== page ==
He eventually moved to Crystal River, Florida and this was his home until his death on July 5, 2002. In February of 1994 he opened the Ted Williams Hall Of Fame in Hernando.

            The other side of Ted the public never got to know was his dedication and devotion to the Jimmy Fund, a charity to help children with cancer. He gave his time and efforts to any of these causes as long as the media was not allowed to publicize it. He wanted no credit for it. Ted would lend his name to several charities and visit children in the hospitals both in Boston and on the road when he was traveling with his team. When he learned that Bob Shaughnessy, a Boston Sports writer, had a nine year-old daughter with leukemia he called her on the phone and told her she was going to be O.K. He visited her in the hospital and followed her progress through the years.

He always tried to help players on the visiting team who were struggling at the plate. These would be the same players who would be playing against him that day.

            I remember one day when he was instructing fly-casting at a sport show in Boston. I was a uniformed Boston police officer assigned to protect him that day. He had been working the show all-day and giving out free autographs. When it was time to leave that night I had to escort him to a taxi waiting outside. Taking him through the onslaught of fans an exhausted Ted still found time to give a few autographs to some of the fans.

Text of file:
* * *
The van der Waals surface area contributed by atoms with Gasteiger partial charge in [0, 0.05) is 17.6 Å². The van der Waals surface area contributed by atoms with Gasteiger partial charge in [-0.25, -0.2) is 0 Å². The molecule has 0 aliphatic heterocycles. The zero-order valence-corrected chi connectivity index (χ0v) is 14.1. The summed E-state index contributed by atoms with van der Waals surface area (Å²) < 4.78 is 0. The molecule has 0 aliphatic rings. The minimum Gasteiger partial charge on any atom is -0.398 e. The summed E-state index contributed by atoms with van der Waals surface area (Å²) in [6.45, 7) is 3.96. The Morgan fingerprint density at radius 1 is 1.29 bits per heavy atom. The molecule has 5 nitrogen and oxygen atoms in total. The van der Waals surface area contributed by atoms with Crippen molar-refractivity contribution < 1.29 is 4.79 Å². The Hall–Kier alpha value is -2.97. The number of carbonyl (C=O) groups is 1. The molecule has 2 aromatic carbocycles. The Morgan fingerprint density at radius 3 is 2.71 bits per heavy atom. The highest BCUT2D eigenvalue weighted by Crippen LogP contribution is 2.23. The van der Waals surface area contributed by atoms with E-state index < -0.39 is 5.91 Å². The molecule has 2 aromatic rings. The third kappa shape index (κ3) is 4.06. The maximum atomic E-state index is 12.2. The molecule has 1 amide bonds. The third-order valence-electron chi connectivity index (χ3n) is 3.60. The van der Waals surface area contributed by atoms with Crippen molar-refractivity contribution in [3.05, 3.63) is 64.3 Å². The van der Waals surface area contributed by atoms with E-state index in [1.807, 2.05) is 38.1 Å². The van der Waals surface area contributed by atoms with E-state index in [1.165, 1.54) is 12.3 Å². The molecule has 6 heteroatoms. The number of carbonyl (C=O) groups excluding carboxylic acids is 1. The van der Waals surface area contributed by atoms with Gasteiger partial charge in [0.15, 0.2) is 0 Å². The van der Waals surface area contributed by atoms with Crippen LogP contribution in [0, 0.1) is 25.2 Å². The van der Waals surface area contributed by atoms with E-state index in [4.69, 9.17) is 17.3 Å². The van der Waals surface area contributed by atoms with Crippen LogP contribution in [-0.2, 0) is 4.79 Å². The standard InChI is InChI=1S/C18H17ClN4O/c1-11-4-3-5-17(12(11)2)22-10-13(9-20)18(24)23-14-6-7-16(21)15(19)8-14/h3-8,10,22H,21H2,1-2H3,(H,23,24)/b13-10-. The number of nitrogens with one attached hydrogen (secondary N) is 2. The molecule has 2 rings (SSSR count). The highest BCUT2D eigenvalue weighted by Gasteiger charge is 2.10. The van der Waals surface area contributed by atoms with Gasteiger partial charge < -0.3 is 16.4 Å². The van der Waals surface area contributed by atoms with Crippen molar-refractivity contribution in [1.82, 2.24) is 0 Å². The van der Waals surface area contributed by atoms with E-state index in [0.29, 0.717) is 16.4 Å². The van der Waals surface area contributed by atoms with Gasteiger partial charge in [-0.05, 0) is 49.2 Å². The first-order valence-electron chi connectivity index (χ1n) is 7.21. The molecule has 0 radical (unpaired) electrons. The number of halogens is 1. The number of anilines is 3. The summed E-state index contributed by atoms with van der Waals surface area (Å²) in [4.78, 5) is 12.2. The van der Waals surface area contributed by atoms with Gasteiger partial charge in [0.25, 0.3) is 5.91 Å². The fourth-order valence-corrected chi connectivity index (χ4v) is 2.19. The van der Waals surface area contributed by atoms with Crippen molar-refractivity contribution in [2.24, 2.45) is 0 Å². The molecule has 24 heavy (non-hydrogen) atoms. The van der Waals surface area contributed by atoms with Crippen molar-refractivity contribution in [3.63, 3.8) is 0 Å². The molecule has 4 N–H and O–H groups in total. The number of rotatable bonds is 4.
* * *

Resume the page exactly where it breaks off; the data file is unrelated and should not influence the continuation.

When I got Ted into the back seat of the taxi I asked him for an autograph for my son Michael, it was his tenth birthday that day. He said, “Sure what’s the boy’s name?” I told him Michael and he wrote on the program, To Michael, Happy Birthday, from Ted Williams. The ball players of today could learn a lot from him. I can’t imagine him ever using steroids it would be against everything he believed in. He wasn’t one to say the players were better in his day; in fact he stated the athletes of today are far superior to the athletes of his day.